This lawsuit also involved a counterclaim by Menard against Sands for breach of fiduciary duty. However, the court of appeals concluded that this claim was barred by the statute of limitation.

    Consumer Law

    Consumer Loans – Social Security Disability Benefits – Security for Loan

    Lakewood Credit Union v. Goodrich, 2016 WI App 77 (filed 7 Sept. 2016) (ordered published 26 Oct. 2016)

    HOLDING: A credit union violated no federal laws when it seized and liquidated deposit accounts containing funds originally received as Social Security benefits and applied those funds to the balance due on a consumer loan.

    SUMMARY: Goodrich received Social Security disability benefits totaling $20,000, which he later transferred to a credit union, Lakewood, to obtain a consumer loan. Goodrich executed a consumer note for a $20,000 loan from Lakewood, which matured in August 2013. As security, he pledged the $20,000 in deposits, which had been distributed among three accounts, one in his name and two in his daughters’ names.

    Goodrich failed to make the payment due in August 2013 and filed for Chapter 7 bankruptcy. It was undisputed that the $20,000 Lakewood loan and corresponding security interests were not discharged in the bankruptcy action. After Goodrich failed to cure the default, Lakewood liquidated the funds in the three depository accounts Goodrich had pledged as security.

    The current case is a replevin action related to a different loan Goodrich had obtained from Lakewood. Goodrich counterclaimed that the depository accounts contained assets “exempt from seizure” because they were Social Security benefits. The circuit court granted summary judgment in Lakewood’s favor.

    The court of appeals affirmed in an opinion authored by Judge Hruz. First, it rejected Goodrich’s assertion that Lakewood’s security interests in the depository accounts were void pursuant to 42 U.S.C. § 407(a); Goodrich conceded the validity of Lakewood’s arguments (for example, judicial estoppel) by failing to respond to Lakewood’s arguments on appeal.

    His argument that Lakewood’s security interest was an impermissible assignment or transfer of Social Security benefits also failed. By its plain language, subsection 407(a) applied “only to the assignment of future benefits, not to benefits that have already been received” (¶ 17). “Pledging the contents of a depository account containing already received
    [S]ocial [S]ecurity benefits as collateral for a loan is not an improper assignment or transfer of future benefits” (¶ 18).

    Nor did Lakewood violate the “general exemption provision” of 42 U.S.C.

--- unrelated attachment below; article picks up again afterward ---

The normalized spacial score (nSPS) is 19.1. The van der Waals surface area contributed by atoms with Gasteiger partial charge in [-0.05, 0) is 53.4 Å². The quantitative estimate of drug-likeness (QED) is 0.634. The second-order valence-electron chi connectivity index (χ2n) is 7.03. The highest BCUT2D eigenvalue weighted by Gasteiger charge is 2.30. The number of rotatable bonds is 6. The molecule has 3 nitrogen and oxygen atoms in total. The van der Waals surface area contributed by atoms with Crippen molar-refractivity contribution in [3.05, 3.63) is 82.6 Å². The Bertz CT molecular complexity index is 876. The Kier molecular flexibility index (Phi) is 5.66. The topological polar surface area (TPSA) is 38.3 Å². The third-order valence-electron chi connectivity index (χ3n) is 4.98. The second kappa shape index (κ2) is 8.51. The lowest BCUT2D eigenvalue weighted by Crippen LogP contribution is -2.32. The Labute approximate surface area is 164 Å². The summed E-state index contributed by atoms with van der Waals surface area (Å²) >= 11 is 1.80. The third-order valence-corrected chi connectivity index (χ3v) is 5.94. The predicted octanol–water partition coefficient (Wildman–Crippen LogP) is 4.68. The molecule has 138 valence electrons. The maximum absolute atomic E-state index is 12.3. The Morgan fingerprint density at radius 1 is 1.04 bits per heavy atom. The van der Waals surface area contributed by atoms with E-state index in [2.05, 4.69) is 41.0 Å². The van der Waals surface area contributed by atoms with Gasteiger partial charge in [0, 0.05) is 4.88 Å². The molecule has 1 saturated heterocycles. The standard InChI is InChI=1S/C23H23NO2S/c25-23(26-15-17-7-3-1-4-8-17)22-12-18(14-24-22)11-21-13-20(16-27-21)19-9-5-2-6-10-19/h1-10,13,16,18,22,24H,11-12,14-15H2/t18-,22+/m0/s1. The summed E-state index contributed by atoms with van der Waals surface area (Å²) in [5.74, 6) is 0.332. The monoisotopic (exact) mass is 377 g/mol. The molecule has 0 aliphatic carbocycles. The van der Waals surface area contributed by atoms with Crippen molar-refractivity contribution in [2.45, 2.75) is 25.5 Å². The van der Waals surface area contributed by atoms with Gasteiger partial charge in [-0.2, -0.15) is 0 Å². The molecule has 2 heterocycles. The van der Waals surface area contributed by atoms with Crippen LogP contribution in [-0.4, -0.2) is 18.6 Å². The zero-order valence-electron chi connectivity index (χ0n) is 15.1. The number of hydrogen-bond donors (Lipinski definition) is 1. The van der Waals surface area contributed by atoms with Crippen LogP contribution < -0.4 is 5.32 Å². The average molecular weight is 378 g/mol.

§ 407(a). The court rejected Goodrich’s sweeping assertion that this provision reaches “even a voluntary agreement permitting the creditor of a [S]ocial
    [S]ecurity beneficiary to seize his or her accounts” containing deposited benefits
    (¶ 19). Although Goodrich supported his argument with a “bevy of authorities,” they were no longer “good law” in the wake of the U.S. Supreme Court’s decision in Washington State Department of Social & Health Services v. Guardianship Estate of Keffeler, 537 U.S. 371 (2003).

    Criminal Procedure

    Guilty Pleas – Plea Withdrawal – Failure to Advise Defendant Regarding Immigration Consequences of Conviction – Wis. Stat. Section 971.08

    State v. Reyes Fuerte, 2016 WI App 78 (filed 8 Sept. 2016) (ordered published 26 Oct. 2016)

    HOLDINGS: 1) The circuit court failed to comply with the requirements of Wis. Stat. section 971.08 with regard to advising the defendant about the immigration consequences of his conviction. 2) The defendant is entitled to an evidentiary hearing to prove a causal nexus between his conviction and likely deportation.

    SUMMARY: The defendant, Reyes Fuerte, pleaded guilty to a felony fleeing an officer charge and to a misdemeanor operating while intoxicated (OWI) charge. He later sought to withdraw his pleas, arguing that 1) when taking his pleas and advising him of the potential immigration consequences of his pleas, the circuit court failed to comply with both Wis. Stat. section 971.08 and the supreme court’s interpretation of that statute in State v. Douangmala, 2002 WI 62, 253 Wis. 2d 173, 646 N.W.2d 1; and 2) pursuant to the same authority, he has made a sufficient showing that one of his pleas (to the felony) was likely to result in his deportation.

    The circuit court denied the motion in a nonevidentiary hearing. In a decision authored by Judge Lundsten, the court of appeals reversed.

    Wisconsin Statutes section 971.08(1)(c) provides that, before a court accepts a plea of guilty or no contest, it shall “[a]ddress the defendant personally and advise the defendant as follows: ‘If you are not a citizen of the United States of America, you are advised that a plea of guilty or no contest for the offense with which you are charged may result in deportation, the exclusion from admission to this country or the denial of naturalization, under federal law.’”

    In this case, the circuit court significantly deviated from the quoted statutory language and instead advised the defendant as follows: “Usually we’re looking at felonies, but any conviction to a person who is not a resident of the United States could lead, at some point in the future, to that person either being denied re-entry or that person being required to leave this country” (¶ 14).